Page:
Acknowledging a shift in the legal landscape, Palo Alto officials agreed on Monday night to repeal the city's controversial ban on car camping.
By an 7-1 vote, with Councilman Larry Klein dissenting and Councilwoman Karen Holman absent, the City Council voted to repeal the ban on vehicle habitation that it adopted in August 2013 in response to complaints from residents about people sleeping in cars and occasionally causing disturbances in front of their homes.
The council adopted in the face of vehement criticism from homeless advocates, vehicle dwellers and attorneys who argued that the ban is unconstitutional. In June, the U.S. Court of Appeals in the Ninth Circuit struck down a similar law in Los Angeles, placing Palo Alto's newly adopted ban on a shakier legal footing.
Before striking down the ban, the council heard from several residents who live in vehicles. Each asked the council to eliminate the law, which would leave them subject to fines. Oliver Terry, who currently lives in a van with his mother and who is studying to be a dental hygienist at Foothill College, said he is doing everything he can to get out of his current situation, furthering his education and working with the Downtown Streets Team.
"I just don't want this whole vehicle-dwelling thing to put a mark on my legal record and offset my entire life," Terry said.
Diane Elizabeth Jones said both she and her son have been vehicle dwellers, a fact that did not stop her son from going to college.
"This winter we have no winter shelter," Jones said. "We will freeze in our vehicle. But we would die without a vehicle. And without a vehicle we lose our place to sleep safely."
City Attorney Molly Stump characterized the council's decision as one that requires the council "to weigh policy issues with strongly held views on both sides."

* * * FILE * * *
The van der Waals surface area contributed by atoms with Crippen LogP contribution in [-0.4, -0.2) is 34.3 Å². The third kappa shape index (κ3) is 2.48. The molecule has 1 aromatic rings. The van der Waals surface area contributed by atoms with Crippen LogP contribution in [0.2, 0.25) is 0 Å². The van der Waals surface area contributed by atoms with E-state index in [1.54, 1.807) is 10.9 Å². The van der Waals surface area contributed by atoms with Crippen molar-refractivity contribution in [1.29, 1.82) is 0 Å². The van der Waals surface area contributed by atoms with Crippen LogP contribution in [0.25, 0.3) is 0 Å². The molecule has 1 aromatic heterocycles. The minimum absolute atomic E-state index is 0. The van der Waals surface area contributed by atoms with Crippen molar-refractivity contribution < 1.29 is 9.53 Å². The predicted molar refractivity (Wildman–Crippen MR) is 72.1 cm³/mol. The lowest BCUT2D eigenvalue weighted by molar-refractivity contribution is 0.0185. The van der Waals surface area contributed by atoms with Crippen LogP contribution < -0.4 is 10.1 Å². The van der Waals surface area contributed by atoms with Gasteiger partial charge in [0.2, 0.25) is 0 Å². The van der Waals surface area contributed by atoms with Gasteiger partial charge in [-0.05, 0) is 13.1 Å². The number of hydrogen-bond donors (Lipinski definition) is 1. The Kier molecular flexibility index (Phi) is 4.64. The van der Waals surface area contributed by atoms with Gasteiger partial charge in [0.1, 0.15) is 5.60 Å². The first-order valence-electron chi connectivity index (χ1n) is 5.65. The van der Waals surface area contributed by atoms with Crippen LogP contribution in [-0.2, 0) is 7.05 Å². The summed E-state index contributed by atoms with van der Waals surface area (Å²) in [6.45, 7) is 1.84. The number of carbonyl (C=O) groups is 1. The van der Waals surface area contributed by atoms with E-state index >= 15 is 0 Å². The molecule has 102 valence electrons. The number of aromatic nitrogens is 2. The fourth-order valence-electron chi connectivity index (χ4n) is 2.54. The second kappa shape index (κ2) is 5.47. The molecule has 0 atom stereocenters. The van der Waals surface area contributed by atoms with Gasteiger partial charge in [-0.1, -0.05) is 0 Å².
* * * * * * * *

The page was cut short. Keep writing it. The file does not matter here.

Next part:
Yet only one side showed up Monday night. Every member of the public who spoke on the subject urged the council to repeal the ban. Wayne Douglass, who ran for the City Council this year with the sole focus of fighting the car-camping ban and bringing attention to the homeless community, didn't mince words in articulating his feelings about the car-camping ban.
"If you need help in killing this ordinance, I'd cheerfully drive a stake through its heart when you're done," Douglass said.
As it turned out, the council didn't need much help. With the exception of Klein, members had few reservations about striking down the ban, which has been suspended pending the Desertrain vs. Los Angeles case and has never been enforced. City Manager James Keene joined Stump in recommending the repeal.
Councilwoman Gail Price, one of the council's leading proponent of providing more social services to the homeless, called the process "extremely challenging" because of the large number of different stakeholders and interests. But she was quick to support Councilman Marc Berman's motion to repeal the ban.
"I feel it's an honor to second this motion," Price said. "This is the right thing to do and this is the compassionate thing to do."
Berman said that "regardless of whether or not you disagree with merits of the ordinance," it's important to recognize that "the legal landscape has changed dramatically and enforcing the ordinance would lead to a large waste of money by the city." The end result, he said, should be the repeal.
He also pointed to the "one good thing" that has come out of the ordinance: the discussion that the city had about homeless issues. In adopting the ban, the council allocated $250,000 for housing and case management for homeless residents.
On Monday night, the council supported a request by Price to schedule a discussion at a future meeting in which the council would direct staff to explore other partnerships and programs to support the homeless.
Klein wasn't convinced that the ordinance should be scrapped entirely. It's not rare for the city to be threatened with lawsuits, he said, and the city's record in defending its laws is pretty good. Though he said he supports "to some degree" having additional programs for people who need housing, this is not the city's responsibility but Santa Clara County's.
"The social welfare agency in our area is the county, not the city," Klein said. "That's not where our money should be going. To think we can solve the homeless problem just doesn't make sense. I don't think we should take the lead in abolishing this ordinance."
His colleagues, however, voted for appeal, even as some acknowledged the reports they have long been receiving from residents about vehicle dwellers occasionally causing disturbances. Vice Mayor Liz Kniss found it puzzling that none of the people who pushed for the car-camping ban showed up at the meeting.
"We really want to be humanitarian. We really want to support those who are homeless," Kniss said. "At the same time, some people feel very uncomfortable with the entire issue."